What they have established ever since my ordeal began
is the correct pronunciation of my ancient name.
I have come to speak
to make myself a bridge
over the chasm between nations.
Unmoved by me, the law takes its measure
looking at another direction, saying nothing,
like cliffs against which
one can hurl his soundest voice -- and
never hear the fragment of an echo;
it is home to my exile.
At least I can forget
the self-undermining system and work
to turn the opala* and all
that matters of my name
Justice does not matter
"Suffering now turns to the splendor
that is in store." (2 Peter 3:13)
That is a way of putting it, wholly satisfactorily;
a pre-judgment conclusion in a new-born legal fashion,
leaving one still with the intolerable hassle
with words and verdicts. The judgment does not
matter/I care only for the process.
In the dim and weary witness of time
A New heaven! God's infliction on power's neighborhood
pouring out gratitude, for truth has eyes to see
through the soul's distracting lethargy;
nothing repels it, neither sin nor woe:
A busy temple's occupation, an old instrument
dropped at the feet of justice --
deep being that endures
from justice that disappears.
Say again and again
that you love the truth, like a cuckoo-song
marvelling you to a new awakening.
Remember never to the hills of law
without her strains.
Shop talk and discussion and the common bliss
that drills a new vocabulary of faith
in our speech acts.
A spark disturbs its cold:
dripping anger upon anger
call it a God's dare
flung at us ducking underneath.
Dazzled then, we leave
the long doubt annulled there whose
walls and ceilings grin at us.
It is no friendly grin either,
just the faintest flicker of smile.
And yet I hesitate:
something in this grimace
that wracks the season of justice's face
dictates me to wait
at least for a while, to see
how much the judge can achieve
by swining a punch at
the leopards of darkness.
Behold, justice is on the saddle
and rides mankind.
Query to the Court
Judge, clerk, lawyer, reporter, savior --
can you tell me at what stage
the soul of justice retires and
its wisdom numbed? Does any one time
the virginity of law's tolerance?
Can you tell me at what stage --
Judge, clerk, lawyer, reporter, savior?
The withered leaf on justice's branch
is teaching all of us a lesson:
this is not a bottomless pit
sudden frost pins leaves on tight.
The sign reads: not a Sisyphus tree!
Language of Law
The language of law is a cold net full
like a book of signatures
in a funeral parlor:
it thinks of you as a
frog lost in a swamp.
Yet, its rules are my allowances, pot full of soup.
The power that emerges from the laws
shut my window to melancholy.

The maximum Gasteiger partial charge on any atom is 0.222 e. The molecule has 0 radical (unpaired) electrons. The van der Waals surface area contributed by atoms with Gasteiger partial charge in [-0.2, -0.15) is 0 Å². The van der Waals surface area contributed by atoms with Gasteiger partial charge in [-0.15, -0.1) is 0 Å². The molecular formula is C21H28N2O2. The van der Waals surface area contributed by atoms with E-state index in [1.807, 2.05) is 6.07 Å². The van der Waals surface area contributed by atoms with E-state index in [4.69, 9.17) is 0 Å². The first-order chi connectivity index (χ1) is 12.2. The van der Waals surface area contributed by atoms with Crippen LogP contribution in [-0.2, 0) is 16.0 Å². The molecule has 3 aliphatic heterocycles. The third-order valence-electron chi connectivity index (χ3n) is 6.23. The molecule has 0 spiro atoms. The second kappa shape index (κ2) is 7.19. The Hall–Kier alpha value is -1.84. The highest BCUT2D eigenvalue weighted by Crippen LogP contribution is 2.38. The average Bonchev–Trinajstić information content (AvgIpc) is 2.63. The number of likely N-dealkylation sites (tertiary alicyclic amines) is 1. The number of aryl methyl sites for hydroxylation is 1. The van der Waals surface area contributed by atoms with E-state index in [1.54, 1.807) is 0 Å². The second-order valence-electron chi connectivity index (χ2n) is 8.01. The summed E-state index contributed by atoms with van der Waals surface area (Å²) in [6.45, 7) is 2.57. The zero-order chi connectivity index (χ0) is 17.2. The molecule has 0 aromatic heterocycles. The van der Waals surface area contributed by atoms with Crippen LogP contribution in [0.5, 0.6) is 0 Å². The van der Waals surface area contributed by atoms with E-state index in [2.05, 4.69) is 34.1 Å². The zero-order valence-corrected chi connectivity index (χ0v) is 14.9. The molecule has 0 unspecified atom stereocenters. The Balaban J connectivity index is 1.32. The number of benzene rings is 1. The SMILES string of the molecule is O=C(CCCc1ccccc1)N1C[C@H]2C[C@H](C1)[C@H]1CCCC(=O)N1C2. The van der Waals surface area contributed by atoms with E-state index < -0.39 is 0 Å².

Law is a constant chamber music:
you don't have to listen to their voices;
you could stop listening but cannot stop its charted plane
off to distant territories. They love peaks and mountains
and leveling the playing fields.
Musicians are accustomed to perfect scenery.
Living law drifts, foreign to its domestic doldrums
in a bundle of broken bones.
In this water everything is mean. The innocent
enters the river, he is washed away; it's a barbarous zone
thicken with loss of hope, brilliant, deliberate,
its utility is something other than itself;
you can survive the demigod only if
you can make it chuckle at
its own seriousness.
That's the one coal to smoke its chimney with at length.
People turn like robots to legal images -- moving
blood in tension, in swirls, with
promise of heroic blush. To win,
to dismiss, delivering a humming
weight against a rival order.
March to kill, big stance of warrior,
assert, target, and kill,
bursting artillery of canons of law, rifles in gear,
pride, right, blood and oil.
I have perceived much aesthetic beauty
in the honest oaths that keep our sights straight
like music in the whisper of autumn leaves:
I do, I do , I do.
Are we worth their merriment?
Merry it is to stand there
when duty to truth becomes paramount
sailing our spirits surging light and clear
past the entanglements where deceits lay strewn
From depths a wrinkled memory
floating forth a faded hope
bubbling feebly beneath a rough surface of
just ice, polished white by
thickly glacier of might
sinking titanic faith in its chorus of right
shimmering in a space void of height
below a blue sky of dry thunder and light,
You see, I want justice.
Maybe I want it for all.
The darkness of each injustice falls
heavily on my shoulders.
So many are wronged who don't seem to care,
casual, easy, they move in the world
as though unharmed:
Their substance is altered by the intravenous needle of
But I take pleasure in the faces
of those who thirst for fairness.
You cherish those
who teach you survival!
I am not dead yet, it is not too late
to open my depths
and drink the medicine of hope
that deposits itself quietly there.
Detached from treasures of time
shadowing forth subliminal thoughts
of infinite objects of justice
un-reconciled to substitutions &
flight of legal attributes
ethereal and transcendental
in commune with sensible incarnation
inclined to settle upon eternity.
In the garden of justice
Oh to plant my hands in this garden
to grow, to find a new home
in some beautiful
Kaveh Afrasiabi has a Ph.D. in political science is also the author of After Khomeini: New Directions in Iran's Foreign Policy (Westview), Nir/North (NEPCO), and Infringements (Astro's Press). Afrasiabi's articles have appeared in Harvard Theological Review, Middle East Journal, UN Chronicle, Global Dialogue, Brown's Journal of World Affairs, New York Times, San Francisco Chronicle, International Herald Tribune, Asia Times, Boston Globe, Mediterannean Affairs, Central Asia-Caucasus, Eurasianet, Hamdard Islamicus, Der Tagesspiegel, Iranian Journal of International Affairs, Telos, etc. Afrasiabi has taught at Tehran University and is a former consultant to UN's program of Dialogue Among Civilizations and a consultant to CBS' 60 Minutes.